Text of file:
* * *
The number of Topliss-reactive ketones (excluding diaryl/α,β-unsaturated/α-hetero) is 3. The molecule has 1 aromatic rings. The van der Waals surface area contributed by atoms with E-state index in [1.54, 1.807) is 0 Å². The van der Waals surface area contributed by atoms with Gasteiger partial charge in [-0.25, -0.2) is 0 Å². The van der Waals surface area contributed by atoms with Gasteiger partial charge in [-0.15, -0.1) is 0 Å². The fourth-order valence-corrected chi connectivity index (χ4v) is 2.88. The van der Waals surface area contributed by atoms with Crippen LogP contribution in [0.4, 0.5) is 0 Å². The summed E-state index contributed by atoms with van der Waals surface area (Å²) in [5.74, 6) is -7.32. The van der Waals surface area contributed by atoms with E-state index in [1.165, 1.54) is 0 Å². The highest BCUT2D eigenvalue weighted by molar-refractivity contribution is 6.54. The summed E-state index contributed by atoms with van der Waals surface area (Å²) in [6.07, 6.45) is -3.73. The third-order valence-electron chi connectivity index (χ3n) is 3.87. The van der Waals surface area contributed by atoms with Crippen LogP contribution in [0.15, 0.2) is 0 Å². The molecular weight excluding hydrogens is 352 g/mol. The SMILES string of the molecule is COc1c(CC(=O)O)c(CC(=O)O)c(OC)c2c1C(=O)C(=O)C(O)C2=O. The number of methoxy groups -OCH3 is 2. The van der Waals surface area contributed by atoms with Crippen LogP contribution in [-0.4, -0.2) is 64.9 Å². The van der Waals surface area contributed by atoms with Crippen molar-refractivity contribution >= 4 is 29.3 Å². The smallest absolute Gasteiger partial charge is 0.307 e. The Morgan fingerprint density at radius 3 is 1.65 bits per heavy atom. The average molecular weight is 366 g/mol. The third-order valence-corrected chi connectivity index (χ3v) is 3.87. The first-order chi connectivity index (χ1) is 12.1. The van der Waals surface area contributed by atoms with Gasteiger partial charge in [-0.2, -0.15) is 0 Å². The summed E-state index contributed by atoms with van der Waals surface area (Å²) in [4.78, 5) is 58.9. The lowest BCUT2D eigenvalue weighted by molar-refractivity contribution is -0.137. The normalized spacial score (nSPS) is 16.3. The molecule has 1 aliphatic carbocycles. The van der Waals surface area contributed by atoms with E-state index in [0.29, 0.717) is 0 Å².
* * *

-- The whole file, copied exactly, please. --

The number of Topliss-reactive ketones (excluding diaryl/α,β-unsaturated/α-hetero) is 3. The molecule has 1 aromatic rings. The van der Waals surface area contributed by atoms with E-state index in [1.54, 1.807) is 0 Å². The van der Waals surface area contributed by atoms with Gasteiger partial charge in [-0.25, -0.2) is 0 Å². The van der Waals surface area contributed by atoms with Gasteiger partial charge in [-0.15, -0.1) is 0 Å². The fourth-order valence-corrected chi connectivity index (χ4v) is 2.88. The van der Waals surface area contributed by atoms with Crippen LogP contribution in [0.4, 0.5) is 0 Å². The summed E-state index contributed by atoms with van der Waals surface area (Å²) in [5.74, 6) is -7.32. The van der Waals surface area contributed by atoms with E-state index in [1.165, 1.54) is 0 Å². The highest BCUT2D eigenvalue weighted by molar-refractivity contribution is 6.54. The summed E-state index contributed by atoms with van der Waals surface area (Å²) in [6.07, 6.45) is -3.73. The third-order valence-electron chi connectivity index (χ3n) is 3.87. The van der Waals surface area contributed by atoms with Crippen LogP contribution in [0.15, 0.2) is 0 Å². The molecular weight excluding hydrogens is 352 g/mol. The SMILES string of the molecule is COc1c(CC(=O)O)c(CC(=O)O)c(OC)c2c1C(=O)C(=O)C(O)C2=O. The number of methoxy groups -OCH3 is 2. The van der Waals surface area contributed by atoms with Crippen LogP contribution in [-0.4, -0.2) is 64.9 Å². The van der Waals surface area contributed by atoms with Crippen molar-refractivity contribution >= 4 is 29.3 Å². The smallest absolute Gasteiger partial charge is 0.307 e. The Morgan fingerprint density at radius 3 is 1.65 bits per heavy atom. The average molecular weight is 366 g/mol. The third-order valence-corrected chi connectivity index (χ3v) is 3.87. The first-order chi connectivity index (χ1) is 12.1. The van der Waals surface area contributed by atoms with Gasteiger partial charge in [-0.2, -0.15) is 0 Å². The summed E-state index contributed by atoms with van der Waals surface area (Å²) in [4.78, 5) is 58.9. The lowest BCUT2D eigenvalue weighted by molar-refractivity contribution is -0.137. The normalized spacial score (nSPS) is 16.3. The molecule has 1 aliphatic carbocycles. The van der Waals surface area contributed by atoms with E-state index in [0.29, 0.717) is 0 Å².